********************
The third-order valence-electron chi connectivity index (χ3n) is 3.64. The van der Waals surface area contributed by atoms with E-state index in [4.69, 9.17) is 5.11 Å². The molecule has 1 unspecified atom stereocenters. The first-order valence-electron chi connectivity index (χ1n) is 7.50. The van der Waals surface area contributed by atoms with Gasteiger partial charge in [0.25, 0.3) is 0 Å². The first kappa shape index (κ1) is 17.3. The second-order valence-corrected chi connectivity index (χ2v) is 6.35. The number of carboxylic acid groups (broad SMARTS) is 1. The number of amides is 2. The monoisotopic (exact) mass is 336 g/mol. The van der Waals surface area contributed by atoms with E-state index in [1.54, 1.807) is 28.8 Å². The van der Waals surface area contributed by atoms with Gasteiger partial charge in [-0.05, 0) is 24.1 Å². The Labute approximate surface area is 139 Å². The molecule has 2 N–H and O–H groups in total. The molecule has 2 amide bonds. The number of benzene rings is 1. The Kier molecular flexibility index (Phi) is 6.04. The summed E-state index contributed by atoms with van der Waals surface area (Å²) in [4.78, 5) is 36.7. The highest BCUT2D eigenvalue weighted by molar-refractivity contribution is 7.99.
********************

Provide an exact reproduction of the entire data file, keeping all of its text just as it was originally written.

The third-order valence-electron chi connectivity index (χ3n) is 3.64. The van der Waals surface area contributed by atoms with E-state index in [4.69, 9.17) is 5.11 Å². The molecule has 1 unspecified atom stereocenters. The first-order valence-electron chi connectivity index (χ1n) is 7.50. The van der Waals surface area contributed by atoms with Gasteiger partial charge in [0.25, 0.3) is 0 Å². The first kappa shape index (κ1) is 17.3. The second-order valence-corrected chi connectivity index (χ2v) is 6.35. The number of carboxylic acid groups (broad SMARTS) is 1. The number of amides is 2. The monoisotopic (exact) mass is 336 g/mol. The van der Waals surface area contributed by atoms with E-state index in [1.54, 1.807) is 28.8 Å². The van der Waals surface area contributed by atoms with Gasteiger partial charge in [-0.05, 0) is 24.1 Å². The Labute approximate surface area is 139 Å². The molecule has 2 N–H and O–H groups in total. The molecule has 2 amide bonds. The number of benzene rings is 1. The Kier molecular flexibility index (Phi) is 6.04. The summed E-state index contributed by atoms with van der Waals surface area (Å²) in [4.78, 5) is 36.7. The highest BCUT2D eigenvalue weighted by molar-refractivity contribution is 7.99.